Puppies and Kittens

Puppies and Kittens Photo

“A house is not a home without a pet.”
Anonymous

Baby animals are delightful, but they need special care and attention. At Continental, we strive to inform the new owner as we care for the young pet, helping you both to feel happy and comfortable in your new relationship.

If you are thinking about bringing a new puppy or kitten to your home, or if you already have one, you probably have questions about their care. Browse the information below for our general guidelines for puppy and kitten care. As you think of additional questions, write them down and keep them with your pet’s medical records, to bring along to your visit. Schedule an appointment for the newest member of your household today.

Puppies

First Check-Up: As soon as your puppy joins your household, schedule the first visit to the doctor. Bring any available vaccination and medical records, adoption records if you have them, and a stool sample to this visit, so the doctor can check for internal parasites. You can expect us to give your new pet a physical exam, and don’t forget to bring your list of questions—we are your partners in the health and well-being of this new pet, and we are here to help.

Special note to first-time breeders: when you bring your pregnant dog to us for a prenatal exam, we’ll explain what you need to know about puppy care during these critical early days immediately after birth.

Vaccinations: Mother’s milk offers pups some protection from disease, but that only lasts a few weeks. Once they are weaned from their mother, puppies should be given vaccines to protect them from disease. The “puppy series” gradually builds immunity during the first few months, usually beginning with the first medical exam at around 6 - 8 weeks.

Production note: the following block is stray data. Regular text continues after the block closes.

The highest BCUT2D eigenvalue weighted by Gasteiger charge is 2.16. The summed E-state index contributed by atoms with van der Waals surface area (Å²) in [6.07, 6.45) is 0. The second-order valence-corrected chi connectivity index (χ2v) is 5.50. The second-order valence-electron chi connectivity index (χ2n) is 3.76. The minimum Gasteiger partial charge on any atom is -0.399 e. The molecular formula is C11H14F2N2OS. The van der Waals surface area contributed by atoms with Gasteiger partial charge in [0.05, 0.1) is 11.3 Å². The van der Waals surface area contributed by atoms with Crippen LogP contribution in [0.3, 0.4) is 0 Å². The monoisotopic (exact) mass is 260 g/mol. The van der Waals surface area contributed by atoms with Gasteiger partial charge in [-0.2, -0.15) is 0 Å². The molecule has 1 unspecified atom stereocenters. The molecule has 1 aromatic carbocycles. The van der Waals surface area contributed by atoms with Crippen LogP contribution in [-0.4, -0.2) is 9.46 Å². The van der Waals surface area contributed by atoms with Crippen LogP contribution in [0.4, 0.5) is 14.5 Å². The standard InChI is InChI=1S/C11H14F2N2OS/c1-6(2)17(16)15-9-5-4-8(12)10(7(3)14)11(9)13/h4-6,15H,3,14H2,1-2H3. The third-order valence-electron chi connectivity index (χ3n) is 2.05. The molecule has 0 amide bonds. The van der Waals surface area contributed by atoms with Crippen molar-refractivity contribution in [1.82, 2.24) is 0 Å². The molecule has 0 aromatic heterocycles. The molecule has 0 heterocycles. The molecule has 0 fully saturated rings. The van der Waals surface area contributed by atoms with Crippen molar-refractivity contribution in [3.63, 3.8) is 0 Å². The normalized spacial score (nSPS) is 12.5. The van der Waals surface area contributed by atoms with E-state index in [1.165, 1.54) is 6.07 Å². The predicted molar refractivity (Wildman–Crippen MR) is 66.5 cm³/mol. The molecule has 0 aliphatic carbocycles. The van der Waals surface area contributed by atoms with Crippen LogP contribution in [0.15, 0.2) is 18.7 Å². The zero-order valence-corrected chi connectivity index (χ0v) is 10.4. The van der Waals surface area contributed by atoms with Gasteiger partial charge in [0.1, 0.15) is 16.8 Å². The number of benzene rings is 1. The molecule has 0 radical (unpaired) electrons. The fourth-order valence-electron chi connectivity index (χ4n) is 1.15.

“Puppy Series” vaccines may include:

  • DHPP (Distemper/Hepatitis/Parainfluenza/Parvovirus) vaccine given at 6 weeks, at least three doses
  • Rabies given at 14 – 16 weeks
  • Leptospirosis given after 12 weeks if puppy has high exposure to livestock

Please consult our Vaccinations page for more information on vaccines.

Food: Good quality puppy food is important, and some breeders may advise specific brands. Your new puppy may have come with a starter bag of puppy food, or you might have gone to the store and asked for help. If you aren’t sure, please call our office for a recommendation, even before your initial appointment. Never give a young puppy table food and always keep lots of fresh clean water available.

Spaying / Neutering: Unless you intend to breed your dog, we recommend spaying or neutering your puppy at around six months of age. An altered pet lives longer, and generally has fewer medical problems and a better temperament if this is done at an early age. Many unwanted puppies are euthanized every year, and responsible pet owners do not contribute to this pet over-population problem.

Puppies need regular exams, vaccinations and parasite prevention, socialization, behavioral training, and a safe comfortable environment in which to live. At Continental, we help you create such an environment. We enjoy meeting every new puppy and we hope to make your experience together a rich and rewarding one.